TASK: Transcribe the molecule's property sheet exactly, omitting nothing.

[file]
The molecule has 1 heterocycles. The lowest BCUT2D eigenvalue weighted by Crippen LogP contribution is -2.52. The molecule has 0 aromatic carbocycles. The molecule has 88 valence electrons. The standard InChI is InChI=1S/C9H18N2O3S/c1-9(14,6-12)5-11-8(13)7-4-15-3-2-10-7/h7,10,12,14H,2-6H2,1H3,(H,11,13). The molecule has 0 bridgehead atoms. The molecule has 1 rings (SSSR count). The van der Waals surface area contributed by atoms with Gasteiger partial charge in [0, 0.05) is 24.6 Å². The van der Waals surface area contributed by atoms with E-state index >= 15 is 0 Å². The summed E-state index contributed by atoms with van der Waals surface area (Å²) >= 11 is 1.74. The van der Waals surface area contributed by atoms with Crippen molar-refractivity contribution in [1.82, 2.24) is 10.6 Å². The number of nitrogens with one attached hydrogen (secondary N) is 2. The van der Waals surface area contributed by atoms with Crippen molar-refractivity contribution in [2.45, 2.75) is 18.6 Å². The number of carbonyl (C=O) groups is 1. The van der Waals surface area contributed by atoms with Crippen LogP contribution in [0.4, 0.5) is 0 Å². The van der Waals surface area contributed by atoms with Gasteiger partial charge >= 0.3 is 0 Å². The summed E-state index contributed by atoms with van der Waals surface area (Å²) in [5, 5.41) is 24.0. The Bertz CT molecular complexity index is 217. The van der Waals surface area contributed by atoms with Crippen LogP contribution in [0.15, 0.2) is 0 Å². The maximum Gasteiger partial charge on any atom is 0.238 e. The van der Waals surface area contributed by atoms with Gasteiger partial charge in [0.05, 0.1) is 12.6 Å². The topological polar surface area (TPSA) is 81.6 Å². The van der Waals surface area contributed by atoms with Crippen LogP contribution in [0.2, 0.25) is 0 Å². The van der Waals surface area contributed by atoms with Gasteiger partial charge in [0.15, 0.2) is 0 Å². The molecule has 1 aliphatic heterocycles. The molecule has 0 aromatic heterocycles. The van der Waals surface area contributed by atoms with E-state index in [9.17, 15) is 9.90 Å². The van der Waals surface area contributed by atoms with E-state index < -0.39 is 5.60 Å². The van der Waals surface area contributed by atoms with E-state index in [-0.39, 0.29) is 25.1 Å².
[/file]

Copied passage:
The molecule has 1 heterocycles. The lowest BCUT2D eigenvalue weighted by Crippen LogP contribution is -2.52. The molecule has 0 aromatic carbocycles. The molecule has 88 valence electrons. The standard InChI is InChI=1S/C9H18N2O3S/c1-9(14,6-12)5-11-8(13)7-4-15-3-2-10-7/h7,10,12,14H,2-6H2,1H3,(H,11,13). The molecule has 0 bridgehead atoms. The molecule has 1 rings (SSSR count). The van der Waals surface area contributed by atoms with Gasteiger partial charge in [0, 0.05) is 24.6 Å². The van der Waals surface area contributed by atoms with E-state index >= 15 is 0 Å². The summed E-state index contributed by atoms with van der Waals surface area (Å²) >= 11 is 1.74. The van der Waals surface area contributed by atoms with Crippen molar-refractivity contribution in [1.82, 2.24) is 10.6 Å². The number of nitrogens with one attached hydrogen (secondary N) is 2. The van der Waals surface area contributed by atoms with Crippen molar-refractivity contribution in [2.45, 2.75) is 18.6 Å². The number of carbonyl (C=O) groups is 1. The van der Waals surface area contributed by atoms with Crippen LogP contribution in [0.4, 0.5) is 0 Å². The van der Waals surface area contributed by atoms with Gasteiger partial charge >= 0.3 is 0 Å². The summed E-state index contributed by atoms with van der Waals surface area (Å²) in [5, 5.41) is 24.0. The Bertz CT molecular complexity index is 217. The van der Waals surface area contributed by atoms with Crippen LogP contribution in [0.15, 0.2) is 0 Å². The maximum Gasteiger partial charge on any atom is 0.238 e. The van der Waals surface area contributed by atoms with Gasteiger partial charge in [0.05, 0.1) is 12.6 Å². The topological polar surface area (TPSA) is 81.6 Å². The van der Waals surface area contributed by atoms with Crippen LogP contribution in [0.2, 0.25) is 0 Å². The van der Waals surface area contributed by atoms with Gasteiger partial charge in [0.15, 0.2) is 0 Å². The molecule has 1 aliphatic heterocycles. The molecule has 0 aromatic heterocycles. The van der Waals surface area contributed by atoms with E-state index in [9.17, 15) is 9.90 Å². The van der Waals surface area contributed by atoms with E-state index < -0.39 is 5.60 Å². The van der Waals surface area contributed by atoms with E-state index in [-0.39, 0.29) is 25.1 Å².